Friday, October 12, 2012

Do You Have Free Will?

I thought this was excellent. Enjoy!


Shane Atwell said...

quite the leap at the end. because we have something non-physical (a mind) there must be something non-physical that created it? is that a new twist on 'what created the physical world? had to be supernatural.'?

K T Cat said...

Not sure where the leap is. Chemistry and physics are quite deterministic.

tim eisele said...

I thought Shane was pretty clear on where the leap was:

1. We don't understand the relation between brain and mind, and so (preparing for the leap here) let's choose to believe that there is an immaterial, undetectable something that somehow[1] gives us free will.


2. Therefore, God!

The only justification given for that leap appears to be that he wants to make it.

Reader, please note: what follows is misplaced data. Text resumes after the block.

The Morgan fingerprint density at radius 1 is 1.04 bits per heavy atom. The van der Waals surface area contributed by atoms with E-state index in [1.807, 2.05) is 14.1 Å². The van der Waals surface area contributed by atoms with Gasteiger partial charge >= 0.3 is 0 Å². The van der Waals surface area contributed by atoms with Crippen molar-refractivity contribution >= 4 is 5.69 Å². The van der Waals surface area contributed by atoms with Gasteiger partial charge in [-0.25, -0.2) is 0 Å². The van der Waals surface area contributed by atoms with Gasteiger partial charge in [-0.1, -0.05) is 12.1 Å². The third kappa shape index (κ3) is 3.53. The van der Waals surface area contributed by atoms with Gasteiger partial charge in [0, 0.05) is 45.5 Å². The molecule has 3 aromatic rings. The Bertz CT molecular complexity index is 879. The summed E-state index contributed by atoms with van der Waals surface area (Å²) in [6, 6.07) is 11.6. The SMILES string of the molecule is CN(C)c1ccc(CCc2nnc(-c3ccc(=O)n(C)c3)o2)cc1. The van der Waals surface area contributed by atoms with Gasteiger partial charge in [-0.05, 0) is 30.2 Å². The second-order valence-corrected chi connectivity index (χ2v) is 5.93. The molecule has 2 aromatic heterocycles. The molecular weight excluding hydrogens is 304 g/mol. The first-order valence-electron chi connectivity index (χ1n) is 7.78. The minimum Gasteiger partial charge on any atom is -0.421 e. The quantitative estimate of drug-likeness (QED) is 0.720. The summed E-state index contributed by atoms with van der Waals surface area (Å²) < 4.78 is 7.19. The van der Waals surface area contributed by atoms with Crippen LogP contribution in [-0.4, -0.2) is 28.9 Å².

[1] I think this is the big problem with the "immaterial mind distinct from the brain" hypothesis: If the mind is passing instructions to the brain, just how is it managing that whole data link without revealing its existence? To receive an instruction, the material chemicals and structures of the material brain have to be manipulated somehow. Which means, by definition, some force has to be applied to that material structure[2]. And forces and energy transfers are detectable. So why can't we detect the mind sending instructions to the brain? Why is it detectable only by brain neurons, and not by, say, sensitive EEG machines?